SaaS tools with easy-to-implement APIs, on the other hand, provide low to no code solutions and can integrate easily with other survey tools to get your analysis up and running, usually in just a few steps. Best of all, they can be customized to the language and criteria of your business.

  • Thematic offers simple integrations with SurveyMonkey, Zendesk, Medallia, and more, or allows you to extract data from NPS surveys or your personal database. Thematic’s text processing finds recurring themes and subjects to present infographics and insights that are easy to understand.
  • Idiomatic is designed to take full advantage of VoC by allowing communication across all internal departments, so marketing, customer support, and product development are always in touch with the most recent survey metrics.
  • ScopeAI aims to centralize product feedback by helping your business perform regular NLP surveys and track down other useful feedback to ensure your product design is up to speed with your customers’ needs.
  • Prodsight combines survey analytics and CX analytics from review sites and internal CRM data to help make sure you’re following the customer journey from start to finish.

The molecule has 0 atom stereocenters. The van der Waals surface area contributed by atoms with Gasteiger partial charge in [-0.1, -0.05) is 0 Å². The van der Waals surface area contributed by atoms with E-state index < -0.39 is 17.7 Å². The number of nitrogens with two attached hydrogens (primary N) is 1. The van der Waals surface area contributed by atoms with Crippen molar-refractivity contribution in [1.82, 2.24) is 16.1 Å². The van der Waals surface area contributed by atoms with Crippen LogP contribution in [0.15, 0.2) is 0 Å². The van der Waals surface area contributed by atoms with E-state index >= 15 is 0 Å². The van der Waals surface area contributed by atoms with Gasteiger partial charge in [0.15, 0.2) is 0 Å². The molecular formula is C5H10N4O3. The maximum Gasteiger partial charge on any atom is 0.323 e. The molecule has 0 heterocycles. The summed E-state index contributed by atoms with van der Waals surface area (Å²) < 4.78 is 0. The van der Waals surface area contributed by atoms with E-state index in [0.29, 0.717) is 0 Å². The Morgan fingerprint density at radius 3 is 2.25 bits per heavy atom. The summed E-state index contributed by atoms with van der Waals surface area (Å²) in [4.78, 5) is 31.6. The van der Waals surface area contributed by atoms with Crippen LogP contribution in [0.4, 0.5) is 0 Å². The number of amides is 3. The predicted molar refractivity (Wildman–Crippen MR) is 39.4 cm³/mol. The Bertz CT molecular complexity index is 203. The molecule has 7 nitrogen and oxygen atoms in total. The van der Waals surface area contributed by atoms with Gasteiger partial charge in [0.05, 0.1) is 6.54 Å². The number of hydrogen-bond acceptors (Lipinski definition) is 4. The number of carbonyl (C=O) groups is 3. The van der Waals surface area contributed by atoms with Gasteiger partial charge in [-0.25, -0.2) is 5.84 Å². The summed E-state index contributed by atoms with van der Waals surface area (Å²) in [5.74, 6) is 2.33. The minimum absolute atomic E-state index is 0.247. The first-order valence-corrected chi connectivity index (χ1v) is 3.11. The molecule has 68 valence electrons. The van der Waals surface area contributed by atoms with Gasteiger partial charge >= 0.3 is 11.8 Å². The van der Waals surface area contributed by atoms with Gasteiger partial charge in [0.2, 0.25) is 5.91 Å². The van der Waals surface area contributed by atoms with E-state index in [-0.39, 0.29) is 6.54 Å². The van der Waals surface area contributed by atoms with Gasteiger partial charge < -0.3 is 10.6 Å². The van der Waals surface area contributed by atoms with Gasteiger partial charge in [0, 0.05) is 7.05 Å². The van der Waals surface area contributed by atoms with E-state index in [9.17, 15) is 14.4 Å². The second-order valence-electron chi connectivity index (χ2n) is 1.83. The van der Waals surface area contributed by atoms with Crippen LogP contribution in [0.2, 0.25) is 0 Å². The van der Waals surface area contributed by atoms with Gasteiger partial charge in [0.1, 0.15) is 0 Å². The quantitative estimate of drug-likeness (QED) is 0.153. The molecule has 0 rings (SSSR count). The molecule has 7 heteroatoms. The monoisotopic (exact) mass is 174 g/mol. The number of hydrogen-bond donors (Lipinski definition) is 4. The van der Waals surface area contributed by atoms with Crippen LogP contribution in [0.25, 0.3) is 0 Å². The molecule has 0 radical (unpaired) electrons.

Final Words

Conducting surveys is crucial for businesses to check customer satisfaction and obtain powerful insights that will improve overall customer experience.

Quantitative feedback is definitely helpful, but qualitative feedback is where the real insights lie, so you need tools to extract them in the most effective way possible. That’s why analyzing your survey feedback with machine learning is key.

MonkeyLearn offers a plethora of pre-trained machine learning models, or you can create your own extractors or classifiers using our intuitive interface. As you have seen, it’s very easy and you can choose tags that are tailored to your business to gain deeper insights from your survey responses. And once your analyses are set up, you can easily visualize them with MonkeyLearn Studio and run regular, real-time analysis with little human interaction needed.

If you’re interested in getting started with AI for survey analysis, request a demo to get more information. Our team is ready to help you start analyzing your surveys using machine learning models right away.

Federico Pascual

September 20th, 2019

Posts you might like...

MonkeyLearn Logo

Text Analysis with Machine Learning

Turn tweets, emails, documents, webpages and more into actionable data. Automate business processes and save hours of manual data processing.

Try MonkeyLearn
Clearbit LogoSegment LogoPubnub LogoProtagonist Logo